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Gerald Albright puts jazz and blues in the Alley this weekend

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Entertainment,Music,Marie Gullard

All Gerald Albright needs is a large saxophone in his hands to fan the flame of musical passion.

His hands make some mighty fine contemporary and straight-ahead jazz -- the brand his fans have come to love and can hear more of this weekend at Blues Alley.

"It's been a number of years since I've performed there and I'm so anxious to get back and rekindle memories of previous performances," he said. "The intimate venue is one thing I remember about it; the people are right there. You've got to be honest."

Not a problem for this native Californian, who cut his teeth on studio work with the likes of Anita Baker and the Temptations before joining the popular Jazz Explosion Tours, which teamed him up with contemporary jazz stars like Will Downing, Hugh Masekela and Chaka Khan, to name a few. He was also one of the 10 featured saxophonists who performed at President Clinton's inauguration and later at the Presidential Summit and several of Clinton's private functions.

Onstage
Gerald Albright
» Where: Blues Alley, 1073 Wisconsin Ave. NW
» When: 8 and 10 p.m. Friday through Sunday
» Info: $42; 202-337-4141; bluesalley.com

Albright and his saxophone are joined on stage by some of his favorite fellow artists. Chris Davis sits at the keyboards, with Mark Walker on bass, and Joel Tate at the drums.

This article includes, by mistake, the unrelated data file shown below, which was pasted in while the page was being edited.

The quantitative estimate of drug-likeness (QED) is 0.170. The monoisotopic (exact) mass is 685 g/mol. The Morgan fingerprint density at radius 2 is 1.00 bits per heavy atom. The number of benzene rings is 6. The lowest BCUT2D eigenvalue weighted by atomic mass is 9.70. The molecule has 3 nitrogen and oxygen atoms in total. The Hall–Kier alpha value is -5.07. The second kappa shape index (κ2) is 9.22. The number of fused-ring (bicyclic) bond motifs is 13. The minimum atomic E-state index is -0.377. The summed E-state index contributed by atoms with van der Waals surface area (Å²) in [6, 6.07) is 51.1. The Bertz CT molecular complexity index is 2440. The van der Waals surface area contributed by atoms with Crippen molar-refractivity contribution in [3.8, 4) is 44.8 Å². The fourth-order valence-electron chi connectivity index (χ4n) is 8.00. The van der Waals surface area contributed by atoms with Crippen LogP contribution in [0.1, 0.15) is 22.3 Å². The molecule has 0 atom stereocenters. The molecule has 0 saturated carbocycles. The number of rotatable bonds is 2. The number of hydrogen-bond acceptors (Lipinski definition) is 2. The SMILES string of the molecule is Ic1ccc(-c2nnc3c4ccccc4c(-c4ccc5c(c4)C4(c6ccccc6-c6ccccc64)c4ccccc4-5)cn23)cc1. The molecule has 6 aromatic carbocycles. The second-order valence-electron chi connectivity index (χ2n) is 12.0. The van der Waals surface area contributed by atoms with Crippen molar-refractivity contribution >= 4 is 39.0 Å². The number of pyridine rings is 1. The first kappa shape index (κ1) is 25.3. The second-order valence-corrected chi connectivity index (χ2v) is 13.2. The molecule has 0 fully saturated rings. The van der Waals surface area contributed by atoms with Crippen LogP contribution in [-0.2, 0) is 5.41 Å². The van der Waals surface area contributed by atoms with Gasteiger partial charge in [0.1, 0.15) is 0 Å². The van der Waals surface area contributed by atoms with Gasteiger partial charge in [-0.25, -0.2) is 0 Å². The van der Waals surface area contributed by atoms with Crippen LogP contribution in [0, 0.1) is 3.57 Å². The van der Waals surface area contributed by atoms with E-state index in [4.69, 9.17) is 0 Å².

"We call Chris Davis 'Big Dog' because he's 6-foot-five and about 300 pounds," Albright said, laughing. "He's the last one you'd thing about on keyboards -- he's more like a bouncer in a club, but he's one of the most fun players I ever [worked] with."

The four men are going to perform some of their old material that the fans know and love from past years. They'll pick and choose tunes from their newer albums as well, including their latest release, "24/7."

However, look for that element of surprise that is always part of a Gerald Albright performance.

"Sometimes when we hit the stage, we don't even know what's going to happen," he noted. "We just roll with the crowd and hopefully develop some type of oneness with them where real surprises will come to the surface. You just make the ride and see where it takes you."

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